- Using a speed between 5,000-9,000 RPM, position the hand at a 10° angle and cut a new smile line. White acrylic dulls in color as it ages. The new white tip powder is whiter in color and will make a strip of lighter white if you do not remove the entire white tip when doing your backfill. Remove a minimum of 80%-90% pink and 60%-70% white.
- Instead of a diamond barrel bit, you can also use a carbide straight barrel bit. If you do use this type of bit, start at the right side of the nail and go toward the left side, holding the bit parallel to the nail. Hold the electric file securely without too much pressure on the nail. Do not cut too deep. You can always go back over the area if your cut isn’t deep enough.
Finishing a Nail
An electric file is the perfect tool to use on a nail when you’re trying to achieve a smooth, finished look.
Type of bit to use: Either medium barrel, diamond, or carbide; extra-fine diamond
- Beginners can use a pencil to draw on the nail and help them determine where to take down the sidewalls.
- By now, the nail should already be shortened. Support the nail by holding it tightly. This helps eliminate extra vibrations and is more comfortable for the client, says Comfort. Apply pressure across the nail to the desired length. Use horizontal motions when shaping the nail, going from sidewall to sidewall. The bit should float across the nail, says Comfort. Stick to a speed between 5,000-12,000 RPM.
- When working near the cuticle area, the bit should be parallel to the nail. Move the client’s hand for added ease. When working on the cuticle area, reduce speed to under 7,000 RPM.
- Smooth the nail with an extra-fine diamond bit and a drill-friendly oil. Avoid using cuticle oil as it can clog and damage the electric file.
More E-file Information
Safety, how to go about purchasing an electric file, and other helpful tips are important things to keep in mind when it comes to drills. Not only will you be up to date, it’ll also assure clients you’re giving them the best service possible.
How to Clean and Disinfect Your E-file
Cleaning and disinfecting bits is probably the most ignored yet the most important procedure when using an electric file. The care you take to keep your bits disinfected should be at the same level as your other professional implements.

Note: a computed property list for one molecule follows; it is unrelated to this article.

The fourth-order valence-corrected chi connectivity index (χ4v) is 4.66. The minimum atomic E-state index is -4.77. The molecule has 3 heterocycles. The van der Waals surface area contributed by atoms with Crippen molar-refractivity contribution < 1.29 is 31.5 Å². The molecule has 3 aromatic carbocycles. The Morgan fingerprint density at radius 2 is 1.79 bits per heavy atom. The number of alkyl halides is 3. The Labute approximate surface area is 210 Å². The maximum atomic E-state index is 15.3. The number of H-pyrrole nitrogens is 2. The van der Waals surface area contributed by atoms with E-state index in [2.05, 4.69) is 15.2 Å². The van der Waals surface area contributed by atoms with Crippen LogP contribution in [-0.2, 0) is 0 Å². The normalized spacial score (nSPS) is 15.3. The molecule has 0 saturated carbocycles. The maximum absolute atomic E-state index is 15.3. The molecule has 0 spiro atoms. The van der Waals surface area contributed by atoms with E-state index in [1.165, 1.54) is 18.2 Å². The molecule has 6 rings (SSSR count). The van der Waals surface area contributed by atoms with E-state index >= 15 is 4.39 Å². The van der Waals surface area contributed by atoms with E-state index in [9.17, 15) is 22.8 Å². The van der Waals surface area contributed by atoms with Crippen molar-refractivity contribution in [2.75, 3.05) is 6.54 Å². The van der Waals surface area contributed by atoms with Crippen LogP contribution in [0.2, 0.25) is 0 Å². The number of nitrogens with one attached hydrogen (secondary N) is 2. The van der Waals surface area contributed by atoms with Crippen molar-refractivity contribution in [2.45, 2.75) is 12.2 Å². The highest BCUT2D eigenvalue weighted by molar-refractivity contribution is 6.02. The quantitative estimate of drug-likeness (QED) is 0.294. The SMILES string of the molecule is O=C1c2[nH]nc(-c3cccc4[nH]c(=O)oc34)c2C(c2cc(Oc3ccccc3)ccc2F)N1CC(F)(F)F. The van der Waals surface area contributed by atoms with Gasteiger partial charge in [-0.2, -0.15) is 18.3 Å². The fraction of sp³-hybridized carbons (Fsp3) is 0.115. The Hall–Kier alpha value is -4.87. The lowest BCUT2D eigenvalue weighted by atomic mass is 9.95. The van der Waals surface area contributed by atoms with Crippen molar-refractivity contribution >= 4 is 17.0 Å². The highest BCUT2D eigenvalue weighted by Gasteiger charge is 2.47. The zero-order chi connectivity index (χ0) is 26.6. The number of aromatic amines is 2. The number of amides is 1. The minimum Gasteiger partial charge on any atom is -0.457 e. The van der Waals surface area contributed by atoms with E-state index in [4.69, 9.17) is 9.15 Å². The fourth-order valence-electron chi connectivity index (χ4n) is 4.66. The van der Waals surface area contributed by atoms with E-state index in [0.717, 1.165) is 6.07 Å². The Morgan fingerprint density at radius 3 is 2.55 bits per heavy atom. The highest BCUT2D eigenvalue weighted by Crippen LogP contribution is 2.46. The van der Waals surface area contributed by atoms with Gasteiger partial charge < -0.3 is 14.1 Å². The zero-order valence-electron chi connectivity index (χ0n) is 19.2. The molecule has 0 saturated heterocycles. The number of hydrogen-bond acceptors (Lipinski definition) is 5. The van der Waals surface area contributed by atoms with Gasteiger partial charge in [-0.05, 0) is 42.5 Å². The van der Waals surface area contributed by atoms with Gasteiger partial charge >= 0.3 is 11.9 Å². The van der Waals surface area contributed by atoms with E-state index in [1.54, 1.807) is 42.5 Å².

Would you ever use a dirty nail file on a client? The same logic applies to electric file bits, which can be easily cleaned and disinfected between clients.
Drill bits (carbide or diamond) should first be scrubbed with a brush and soapy water to loosen dust and particles. You can also soak the bits in acetone to dissolve acrylic dust and build-up.
Then, disinfect the bits in a disinfecting solution specifically formulated for use with metal instruments. Be sure to follow the manufacturer’s instructions on soaking time.
After soaking the bits, allow them to air dry thoroughly. Keep bits in a dry, covered container when they’re not in use.
So what can’t be disinfected? Sandpaper bits, or sanding bands, for example, are one-use items that must be discarded. Rubberized abrasive attachments, abrasive stones, and porous accessories and attachments cannot be disinfected. Chamois and fabric buffing attachments are also considered one-use items.
Keep in mind that bits may rust in the disinfection process. Some carbide bits have a tendency to rust, but a high-quality diamond should not. The disinfectant you use may also be the culprit. If you are using a high-quality bit and are disinfecting it for the proper amount of time, then you shouldn’t have any problems.
How to Purchase an E-file
So you’re interested in purchasing an electric file but aren’t sure what to look for. What’s a nail tech to do?